- No objectionable or pornographic content should be on display on the portal
The websites advertising gambling must compulsorily ensure that there is no objectionable or pornographic content on display on their portals/platforms.
- Display of risks involved in gambling/betting
Information regarding the risks involved in gambling/betting and how to play responsibly must be displayed prominently on all gambling and betting portals/platforms.
- All transactional to be cashless
The transactions made between and among operators and players/participants indulging in these activities should mandatorily be made ‘cashless’. This would go a long way in enabling appropriate authorities to keep a close eye on every single transaction so made. Necessary provisions should be made part of the relevant law(s), attracting penal consequences for cash transactions so made.
- All income derived to be taxable
Any income derived from such activities should be made taxable under the Income Tax Act, 1961, the Goods and Services Tax Act, 2017 and all other relevant laws for the time being in force applicable to such activities in India.
- Allowing Foreign Direct Investment
The Foreign Exchange Management Act, 1999 and the Rules made thereunder as also the Foreign Direct Investment (FDI) Policy, may suitably be amended to encourage Foreign Direct Investment in the casino/online gaming industry, lawfully permitting technological collaborations, licensing and brand sharing agreements, etc. Allowing FDI in this industry would bring substantial amounts of investment to those States that decide to permit casinos, propelling the growth of the tourism and hospitality industries, while also enabling such States to generate higher revenue and employment opportunities.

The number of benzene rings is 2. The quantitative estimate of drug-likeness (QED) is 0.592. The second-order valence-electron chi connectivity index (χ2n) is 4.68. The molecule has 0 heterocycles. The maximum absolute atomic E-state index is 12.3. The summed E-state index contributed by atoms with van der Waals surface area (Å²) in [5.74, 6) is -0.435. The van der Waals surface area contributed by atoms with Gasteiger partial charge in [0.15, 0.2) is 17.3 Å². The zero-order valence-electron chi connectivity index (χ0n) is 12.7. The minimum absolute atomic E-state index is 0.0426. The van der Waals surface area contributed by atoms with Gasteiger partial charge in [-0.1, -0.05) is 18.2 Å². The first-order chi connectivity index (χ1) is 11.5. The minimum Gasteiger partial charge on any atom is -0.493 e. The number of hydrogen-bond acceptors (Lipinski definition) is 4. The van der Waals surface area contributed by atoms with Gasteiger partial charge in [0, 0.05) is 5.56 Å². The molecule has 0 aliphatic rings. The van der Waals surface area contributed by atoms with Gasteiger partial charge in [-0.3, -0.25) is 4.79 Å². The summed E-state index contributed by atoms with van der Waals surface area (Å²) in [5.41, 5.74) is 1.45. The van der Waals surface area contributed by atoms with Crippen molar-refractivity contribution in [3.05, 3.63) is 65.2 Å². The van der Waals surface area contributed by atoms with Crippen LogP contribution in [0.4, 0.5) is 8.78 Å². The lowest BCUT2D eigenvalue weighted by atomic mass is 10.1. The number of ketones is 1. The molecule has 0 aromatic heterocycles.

There must be a stringent law(s) in place to regulate Foreign Direct Investment on one hand and to prevent money laundering on the other.
- Intermediaries are barred from encouraging gambling
Under the Information Technology (Intermediary Guidelines) Rules, 2011, Intermediaries are barred from hosting or transmitting content relating to or encouraging gambling. However, this provision creates an anomaly when a State decides to regulate or allow gambling. For instance, even though the State of Sikkim has permitted online gambling and betting, it is unclear whether the Rules of 2011 would apply to licensed online gambling and betting enterprises. It is therefore suggested that the Intermediary Guidelines Rules be suitably amended to insert the word ‘illegal’ before the word ‘gambling’ so that those intermediaries that transmit or host content relating to illegal gambling, i.e., gambling activities not licensed by any State, may be held liable.
- Amendment in National Sports Development Code of India
The “National Sports Development Code of India, 2011”, which aims at preventing betting and gambling in sports or any other code applicable from time to time, will also require an amendment/modification, to create an exception for the same, if betting and gambling are to be regulated.
- Amendment in Indian Contract Act
An agreement could be rendered unlawful by section 23 of the Indian Contract Act, 1872, if the consideration is not lawful or it affects the morality or is against public policy. Further, section 30 thereof makes wagering contracts void but not illegal. These provisions stand detrimental to the interests of players/participants who indulge in gambling transactions and may not be provided winnings, as it makes it impossible for a party to assert such a right in a Court of Law. It is therefore suggested that section 30 be suitably amended to exempt transactions that legally take place with licensed gambling operators or casinos, from the ambit of ‘wagering agreements’.
- Laying down safeguards for casinos
Detailed safeguards inter alia, for employees of casinos, minors, internal control requirements for casinos (like customer due diligence), maintenance of accounts, audits etc., and establishment of a council to look into and prevent ‘problem gambling’ and ‘gambling by minors’ must be put in place.
- Criminalization of match-fixing and sports fraud
Match-fixing and sports fraud should be specifically made criminal offences with severe punishments.